• Minimizing access that third parties have to organizational data—Once a vendor or supplier has been selected, it’s crucial to work with them to address any existing vulnerabilities and cybersecurity gaps. Moving forward, suppliers’ access to sensitive data should be restricted on an as-needed basis.
• Monitoring suppliers’ compliance with supply chain risk management procedures—This may entail adopting a “one strike and you’re out” policy with suppliers that experience cyber incidents or fail to meet applicable compliance guidelines.
Third Parties Must Prioritize Cybersecurity
As organizations begin to more closely evaluate their supply chain exposures, it’s increasingly vital for third-party vendors themselves to adopt effective cybersecurity measures. In particular, suppliers need to recognize that cybercriminals may target them in order to compromise their larger clients and take steps to prevent such incidents from occurring. After all, failing to do so could not only result in cybersecurity vulnerabilities but also contribute to reduced client trust and lost business. By upholding proper digital practices, third-party vendors can show their clients that they take security seriously, boost their overall reliability, and— in some cases—secure additional contracts.
Access controls can offer a strong defense. Although it’s unknown whether SolarWinds’ access control protocols or password blunders contributed to the incident, IT experts attest that bolstering these cybersecurity elements can play a major role in defending against hackers and subsequent attacks.
Valuable access control and password tactics include the following:
• Instructing employees to develop complicated and unique passwords for their accounts in addition to changing these passwords on a routine schedule.
• Implementing multifactor authentication measures that require employees to verify their identities in several ways (e.g., entering a password and answering a security question)
• Limiting employees’ digital access solely to the technology, networks, and data they need to perform their job responsibilities.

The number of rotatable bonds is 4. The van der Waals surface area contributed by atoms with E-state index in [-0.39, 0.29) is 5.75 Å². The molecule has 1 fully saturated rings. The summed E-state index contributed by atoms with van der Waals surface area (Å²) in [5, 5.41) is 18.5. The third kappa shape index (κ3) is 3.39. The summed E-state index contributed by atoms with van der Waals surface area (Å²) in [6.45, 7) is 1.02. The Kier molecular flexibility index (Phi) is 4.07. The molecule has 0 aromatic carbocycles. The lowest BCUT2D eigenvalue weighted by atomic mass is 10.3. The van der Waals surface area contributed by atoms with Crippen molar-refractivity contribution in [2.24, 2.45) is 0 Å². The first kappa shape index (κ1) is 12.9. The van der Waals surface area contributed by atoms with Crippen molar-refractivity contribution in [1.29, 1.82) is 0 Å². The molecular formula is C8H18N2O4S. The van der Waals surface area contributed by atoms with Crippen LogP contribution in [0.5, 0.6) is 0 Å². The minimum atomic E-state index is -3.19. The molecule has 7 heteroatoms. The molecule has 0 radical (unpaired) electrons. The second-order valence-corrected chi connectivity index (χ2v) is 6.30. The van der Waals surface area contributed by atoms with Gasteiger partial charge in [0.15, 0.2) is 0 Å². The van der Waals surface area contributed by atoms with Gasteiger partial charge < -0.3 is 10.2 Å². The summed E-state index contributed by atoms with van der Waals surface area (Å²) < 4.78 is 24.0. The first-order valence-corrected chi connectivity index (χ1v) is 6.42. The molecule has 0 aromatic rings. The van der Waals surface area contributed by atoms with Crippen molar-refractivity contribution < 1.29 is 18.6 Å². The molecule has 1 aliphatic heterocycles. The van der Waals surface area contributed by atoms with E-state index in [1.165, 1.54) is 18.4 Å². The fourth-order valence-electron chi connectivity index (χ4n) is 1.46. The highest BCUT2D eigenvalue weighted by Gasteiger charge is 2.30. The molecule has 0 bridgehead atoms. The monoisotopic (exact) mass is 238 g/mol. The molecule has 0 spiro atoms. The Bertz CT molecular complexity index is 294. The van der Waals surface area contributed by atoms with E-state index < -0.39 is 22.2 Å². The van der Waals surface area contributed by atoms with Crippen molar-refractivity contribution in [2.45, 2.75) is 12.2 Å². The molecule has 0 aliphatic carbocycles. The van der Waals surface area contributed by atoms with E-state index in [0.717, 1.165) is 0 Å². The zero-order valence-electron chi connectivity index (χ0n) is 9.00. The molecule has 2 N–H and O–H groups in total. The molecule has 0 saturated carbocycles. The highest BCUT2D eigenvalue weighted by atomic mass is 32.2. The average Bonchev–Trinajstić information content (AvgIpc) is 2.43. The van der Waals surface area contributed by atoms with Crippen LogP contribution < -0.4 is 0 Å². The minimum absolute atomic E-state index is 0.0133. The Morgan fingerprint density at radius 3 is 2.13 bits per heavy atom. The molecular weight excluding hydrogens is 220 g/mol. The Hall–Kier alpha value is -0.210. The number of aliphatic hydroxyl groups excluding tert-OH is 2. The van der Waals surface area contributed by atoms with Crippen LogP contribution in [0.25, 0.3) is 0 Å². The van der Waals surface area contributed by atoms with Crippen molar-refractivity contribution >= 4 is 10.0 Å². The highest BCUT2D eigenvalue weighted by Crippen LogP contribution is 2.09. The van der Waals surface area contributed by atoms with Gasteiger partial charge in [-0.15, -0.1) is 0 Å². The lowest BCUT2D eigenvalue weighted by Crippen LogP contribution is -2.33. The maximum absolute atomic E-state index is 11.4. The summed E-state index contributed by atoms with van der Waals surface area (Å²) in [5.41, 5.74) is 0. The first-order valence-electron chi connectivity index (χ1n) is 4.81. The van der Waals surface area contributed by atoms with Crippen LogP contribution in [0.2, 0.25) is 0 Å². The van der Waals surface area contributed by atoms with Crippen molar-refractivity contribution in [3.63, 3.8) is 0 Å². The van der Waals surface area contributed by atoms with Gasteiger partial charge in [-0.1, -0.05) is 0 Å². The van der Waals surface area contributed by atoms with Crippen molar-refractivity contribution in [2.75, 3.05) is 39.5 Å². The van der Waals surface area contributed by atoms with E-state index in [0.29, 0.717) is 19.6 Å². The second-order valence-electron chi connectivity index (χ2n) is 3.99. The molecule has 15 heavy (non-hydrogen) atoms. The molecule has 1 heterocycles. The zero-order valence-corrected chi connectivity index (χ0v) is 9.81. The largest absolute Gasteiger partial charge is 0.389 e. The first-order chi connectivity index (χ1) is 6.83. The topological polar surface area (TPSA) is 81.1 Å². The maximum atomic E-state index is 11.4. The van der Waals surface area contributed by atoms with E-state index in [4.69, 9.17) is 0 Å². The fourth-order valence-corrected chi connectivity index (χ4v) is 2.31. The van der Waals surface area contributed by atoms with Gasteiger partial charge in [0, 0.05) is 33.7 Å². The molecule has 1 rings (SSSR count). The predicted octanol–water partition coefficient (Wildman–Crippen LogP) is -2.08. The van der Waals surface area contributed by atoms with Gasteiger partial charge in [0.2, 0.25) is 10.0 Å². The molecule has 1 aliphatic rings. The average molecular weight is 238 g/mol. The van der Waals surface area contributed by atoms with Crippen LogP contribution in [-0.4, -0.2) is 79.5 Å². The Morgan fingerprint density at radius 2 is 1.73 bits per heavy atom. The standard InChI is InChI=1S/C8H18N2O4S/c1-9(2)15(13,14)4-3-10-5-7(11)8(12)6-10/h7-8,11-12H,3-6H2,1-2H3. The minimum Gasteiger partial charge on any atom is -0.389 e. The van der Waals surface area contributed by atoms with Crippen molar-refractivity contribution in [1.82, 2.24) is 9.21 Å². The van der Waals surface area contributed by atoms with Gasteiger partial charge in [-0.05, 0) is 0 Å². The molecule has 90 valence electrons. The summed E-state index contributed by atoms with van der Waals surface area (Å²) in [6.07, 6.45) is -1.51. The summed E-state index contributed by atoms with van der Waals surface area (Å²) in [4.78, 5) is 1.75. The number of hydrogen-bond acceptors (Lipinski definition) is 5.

• Segmenting different workplace networks to prevent all networks from being compromised if a single employee’s credentials are exploited.
Effective Security And Threat Detection Software Is Critical
This incident emphasizes the importance of having appropriate security and threat detection software in place. This software can be used to better identify suspicious digital activity and reduce dwell time—which refers to how long it takes to detect cybercriminals’ presence after their initial network infiltration. Although this software may seem like an expensive investment, it’s well worth it to help continuously monitor security threats, catch perpetrators before it’s too late, and minimize the impacts of potentially devastating cyber incidents.
Necessary software to consider includes network monitoring systems, antivirus programs, endpoint detection products, and patch management tools. Also, it’s valuable to conduct routine penetration testing to determine whether this software possesses any security gaps or ongoing vulnerabilities. If such testing reveals any problems, these issues should be addressed immediately.
Midwest Insurance Group understands your organization and can help you with cyber security and threat detection software to meet your needs. Call us today at 262-646-5777 to learn more about the appropriate protection for your company against potential cyber attacks.